Jewish World Review Sept. 30, 2003/ 4 Tishrei 5764


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Consumer Reports

Post-season palpitations | At the risk of encouraging the few detractors of this column, I may temporarily be losing my mind.

It was a postcard-autumnal morning here in Baltimore on Monday as I walked with my boys to the new school, scooting them along to arrive before the eight o'clock high-tech alarm rang. It's a far cry from our NYC routine the past several years, flagging down a cab for the half-hour ride to the Upper East Side, instructing the driver repeatedly not to miss the turn at Central Park South.

Along the way, crossing the intersections of St. Paul and N. Charles St., we kicked apples and chestnuts on the ground, gabbed about the upcoming Quentin Tarantino film, saw more squirrels than union members at a Democratic National Convention and considered the fate of the Boston Red Sox.

I've written before that the Curse of the Bambino, at least in my 41 years of following the Bosox, is as real as the left-wing bias at the New York Times. Every season, the new players who make up the team's roster protest that they don't believe in no damned curse, and that may be. But I'll bet Nomar Garciaparra, despite comments to the contrary, is haunted by Mr. Ruth. After all, one look at Nomar at the plate, a study in OCD with his tugging and pulling at batting gloves and wristbands, says it all. Accordingly, on the way home from school that morning, I spied in the distance a black cat and promptly crossed the street.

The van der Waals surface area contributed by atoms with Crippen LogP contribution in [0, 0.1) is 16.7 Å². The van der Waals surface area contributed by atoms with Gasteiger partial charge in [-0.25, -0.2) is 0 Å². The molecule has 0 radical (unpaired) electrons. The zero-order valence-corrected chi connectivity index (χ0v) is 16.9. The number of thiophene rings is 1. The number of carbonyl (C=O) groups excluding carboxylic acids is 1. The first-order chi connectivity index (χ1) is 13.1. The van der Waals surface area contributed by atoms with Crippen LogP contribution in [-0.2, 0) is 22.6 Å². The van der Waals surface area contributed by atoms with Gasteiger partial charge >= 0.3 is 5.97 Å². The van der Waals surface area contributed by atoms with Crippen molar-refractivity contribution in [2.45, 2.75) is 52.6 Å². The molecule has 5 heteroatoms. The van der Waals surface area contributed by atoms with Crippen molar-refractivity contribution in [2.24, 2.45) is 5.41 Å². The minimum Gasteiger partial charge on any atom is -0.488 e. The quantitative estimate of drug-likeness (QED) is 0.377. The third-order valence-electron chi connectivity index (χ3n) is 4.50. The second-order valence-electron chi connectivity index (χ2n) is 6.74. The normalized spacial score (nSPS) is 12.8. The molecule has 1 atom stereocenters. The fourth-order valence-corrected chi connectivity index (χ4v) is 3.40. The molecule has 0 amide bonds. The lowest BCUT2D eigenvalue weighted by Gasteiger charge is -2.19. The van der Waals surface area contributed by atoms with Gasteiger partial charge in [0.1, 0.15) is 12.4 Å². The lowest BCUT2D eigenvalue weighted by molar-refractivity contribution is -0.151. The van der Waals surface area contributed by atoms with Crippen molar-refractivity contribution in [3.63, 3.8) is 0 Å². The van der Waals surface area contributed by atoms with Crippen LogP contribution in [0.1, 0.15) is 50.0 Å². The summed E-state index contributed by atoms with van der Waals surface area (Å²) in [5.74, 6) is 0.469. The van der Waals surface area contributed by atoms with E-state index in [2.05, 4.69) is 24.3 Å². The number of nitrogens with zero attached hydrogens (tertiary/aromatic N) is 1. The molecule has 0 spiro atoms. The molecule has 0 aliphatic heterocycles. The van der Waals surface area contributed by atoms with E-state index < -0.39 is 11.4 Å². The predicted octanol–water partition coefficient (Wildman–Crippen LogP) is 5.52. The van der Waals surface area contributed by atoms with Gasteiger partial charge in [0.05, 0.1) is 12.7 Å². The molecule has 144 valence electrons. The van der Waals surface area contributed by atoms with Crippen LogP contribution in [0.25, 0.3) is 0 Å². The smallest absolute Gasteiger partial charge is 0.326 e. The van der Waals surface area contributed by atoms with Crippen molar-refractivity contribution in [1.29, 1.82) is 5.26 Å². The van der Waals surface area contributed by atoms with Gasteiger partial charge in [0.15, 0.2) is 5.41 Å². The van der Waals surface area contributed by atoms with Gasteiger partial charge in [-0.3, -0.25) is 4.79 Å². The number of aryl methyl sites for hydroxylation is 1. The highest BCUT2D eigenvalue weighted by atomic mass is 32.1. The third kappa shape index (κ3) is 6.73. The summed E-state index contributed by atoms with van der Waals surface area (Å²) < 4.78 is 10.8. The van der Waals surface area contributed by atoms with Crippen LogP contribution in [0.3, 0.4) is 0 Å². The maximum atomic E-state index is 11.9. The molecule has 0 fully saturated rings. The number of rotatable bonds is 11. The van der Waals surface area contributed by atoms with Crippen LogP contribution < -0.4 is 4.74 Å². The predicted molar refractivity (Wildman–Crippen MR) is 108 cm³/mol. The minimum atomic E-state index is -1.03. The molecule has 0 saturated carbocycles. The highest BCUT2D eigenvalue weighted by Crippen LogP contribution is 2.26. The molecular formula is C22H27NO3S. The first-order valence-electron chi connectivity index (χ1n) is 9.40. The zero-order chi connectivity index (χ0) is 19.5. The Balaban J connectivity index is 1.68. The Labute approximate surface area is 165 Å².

It gets worse: In the past several weeks I've worn only blue or red shirts, turned off the tube when a dud reliever like Todd Jones or Scott Sauerbeck takes the mound, and I keep a 1915 silver dollar on my desk as a reminder that once upon a time the Sox were World Champions.